Of course, any of the foregoing applications of the several types of authenticator circuit are easily circumvented, e.g., a permanent short circuit could be connected between lines 34 and 38 as to the intended exclusion of data arriving over the modem, and a similar short circuit could be installed between the "IRQ IN" and "IRQ OUT" lines of FIG. 10 or at other convenient such places. However, no such circumvention of the circuitry of the invention can be accomplished by surreptitious reprogramming alone, but requires not only local access to the computer (as would be required for any reprogramming) but also opening up the computer and effecting hardware changes therein. Moreover, since such an entry into the computer is required even to change a password (i.e., a chip or card encoded with one password is replaced by another encoded with a different password), so long as the physical security of the computer interior is maintained, it is not possible to disable a computer so protected by the expedient of surreptitious changes of passwords. The addition of code that would bypass the entry of a password as in the example given above would clearly disable the particular protected peripheral of the computer (there would be no password entered so as to appear on the first input to AND gate 82), but in accordance with the principle of the invention, what is sought is protection against code-derived enablement of an operation that has previously been disabled by hardware means, and the invention accomplishes that end both as to data arriving at the computer through a modem or the local use of computer peripherals for which an operator does not know the appropriate password.

Through the use of De Morgan's theorems or the like, a person of ordinary skill in the art could of course devise any number of other digital circuits, perhaps using other gate or transistor types, that would essentially duplicate the operation of these authenticator circuits as shown and described, and all such variations are to be taken as being within the scope of the invention. Reference in the specification to particular CPU or computer types, the use of a Q rather than a Q output, or the assumption of positive logic and the like are likewise intended to be exemplary only and not limiting. Other arrangements and disposition of the aforesaid or like components, the descriptions of which are intended to be illustrative only and not limiting, may also be made without departing from the spirit and scope of the invention, which must be identified and determined only from the following claims and equivalents thereof.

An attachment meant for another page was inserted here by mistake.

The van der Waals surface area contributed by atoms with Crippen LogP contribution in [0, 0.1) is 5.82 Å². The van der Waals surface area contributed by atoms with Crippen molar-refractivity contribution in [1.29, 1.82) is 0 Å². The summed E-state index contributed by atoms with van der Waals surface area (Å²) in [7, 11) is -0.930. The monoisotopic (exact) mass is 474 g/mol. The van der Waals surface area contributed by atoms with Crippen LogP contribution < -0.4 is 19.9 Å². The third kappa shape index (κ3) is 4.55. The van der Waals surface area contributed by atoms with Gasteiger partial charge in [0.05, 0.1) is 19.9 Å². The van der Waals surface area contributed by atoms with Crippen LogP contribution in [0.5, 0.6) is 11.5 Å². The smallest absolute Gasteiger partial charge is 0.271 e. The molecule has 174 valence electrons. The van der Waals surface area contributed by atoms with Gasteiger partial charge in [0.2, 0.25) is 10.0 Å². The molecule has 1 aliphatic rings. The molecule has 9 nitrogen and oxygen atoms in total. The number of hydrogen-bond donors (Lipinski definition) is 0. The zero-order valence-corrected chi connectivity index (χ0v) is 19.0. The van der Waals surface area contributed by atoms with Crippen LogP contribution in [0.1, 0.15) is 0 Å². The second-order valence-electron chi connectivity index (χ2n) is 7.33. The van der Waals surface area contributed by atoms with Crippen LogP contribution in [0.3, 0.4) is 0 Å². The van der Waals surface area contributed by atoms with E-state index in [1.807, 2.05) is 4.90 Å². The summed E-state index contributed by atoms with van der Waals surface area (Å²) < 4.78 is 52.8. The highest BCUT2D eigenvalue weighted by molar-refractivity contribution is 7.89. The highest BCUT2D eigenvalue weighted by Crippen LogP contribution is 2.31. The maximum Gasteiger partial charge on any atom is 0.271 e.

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Referenced by
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U.S. Classification726/16, 713/183
International ClassificationG06F21/00
Cooperative ClassificationG06F21/34, G06F21/85
European ClassificationG06F21/34, G06F21/85
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Owner name: WEND, LLC, OREGON
Effective date: 20011231
Dec 4, 2002REMIMaintenance fee reminder mailed
May 19, 2003LAPSLapse for failure to pay maintenance fees
Jul 15, 2003FPExpired due to failure to pay maintenance fee
Effective date: 20030518